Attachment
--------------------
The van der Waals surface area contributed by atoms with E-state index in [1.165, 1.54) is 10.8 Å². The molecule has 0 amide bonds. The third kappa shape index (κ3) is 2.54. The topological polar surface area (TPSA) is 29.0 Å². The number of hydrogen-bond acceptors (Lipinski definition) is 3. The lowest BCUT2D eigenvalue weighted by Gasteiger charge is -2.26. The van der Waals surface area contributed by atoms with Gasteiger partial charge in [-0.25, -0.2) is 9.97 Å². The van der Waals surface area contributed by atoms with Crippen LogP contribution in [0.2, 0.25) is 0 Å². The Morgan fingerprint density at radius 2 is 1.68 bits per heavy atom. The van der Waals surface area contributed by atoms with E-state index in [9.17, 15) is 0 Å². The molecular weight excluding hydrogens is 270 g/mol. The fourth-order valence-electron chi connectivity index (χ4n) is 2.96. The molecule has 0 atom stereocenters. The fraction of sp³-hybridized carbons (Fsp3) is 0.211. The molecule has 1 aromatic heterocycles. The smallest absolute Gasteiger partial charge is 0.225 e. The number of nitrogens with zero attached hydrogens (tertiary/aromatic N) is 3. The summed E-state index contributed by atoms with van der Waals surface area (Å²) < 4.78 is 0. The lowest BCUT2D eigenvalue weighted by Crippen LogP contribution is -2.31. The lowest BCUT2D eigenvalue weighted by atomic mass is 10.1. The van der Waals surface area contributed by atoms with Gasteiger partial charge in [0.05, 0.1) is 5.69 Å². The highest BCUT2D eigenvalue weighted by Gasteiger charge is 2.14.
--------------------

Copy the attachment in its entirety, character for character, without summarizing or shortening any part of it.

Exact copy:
The van der Waals surface area contributed by atoms with E-state index in [1.165, 1.54) is 10.8 Å². The molecule has 0 amide bonds. The third kappa shape index (κ3) is 2.54. The topological polar surface area (TPSA) is 29.0 Å². The number of hydrogen-bond acceptors (Lipinski definition) is 3. The lowest BCUT2D eigenvalue weighted by Gasteiger charge is -2.26. The van der Waals surface area contributed by atoms with Gasteiger partial charge in [-0.25, -0.2) is 9.97 Å². The van der Waals surface area contributed by atoms with Crippen LogP contribution in [0.2, 0.25) is 0 Å². The Morgan fingerprint density at radius 2 is 1.68 bits per heavy atom. The van der Waals surface area contributed by atoms with E-state index in [9.17, 15) is 0 Å². The molecular weight excluding hydrogens is 270 g/mol. The fourth-order valence-electron chi connectivity index (χ4n) is 2.96. The molecule has 0 atom stereocenters. The fraction of sp³-hybridized carbons (Fsp3) is 0.211. The molecule has 1 aromatic heterocycles. The smallest absolute Gasteiger partial charge is 0.225 e. The number of nitrogens with zero attached hydrogens (tertiary/aromatic N) is 3. The summed E-state index contributed by atoms with van der Waals surface area (Å²) < 4.78 is 0. The lowest BCUT2D eigenvalue weighted by Crippen LogP contribution is -2.31. The lowest BCUT2D eigenvalue weighted by atomic mass is 10.1. The van der Waals surface area contributed by atoms with Gasteiger partial charge in [0.05, 0.1) is 5.69 Å². The highest BCUT2D eigenvalue weighted by Gasteiger charge is 2.14.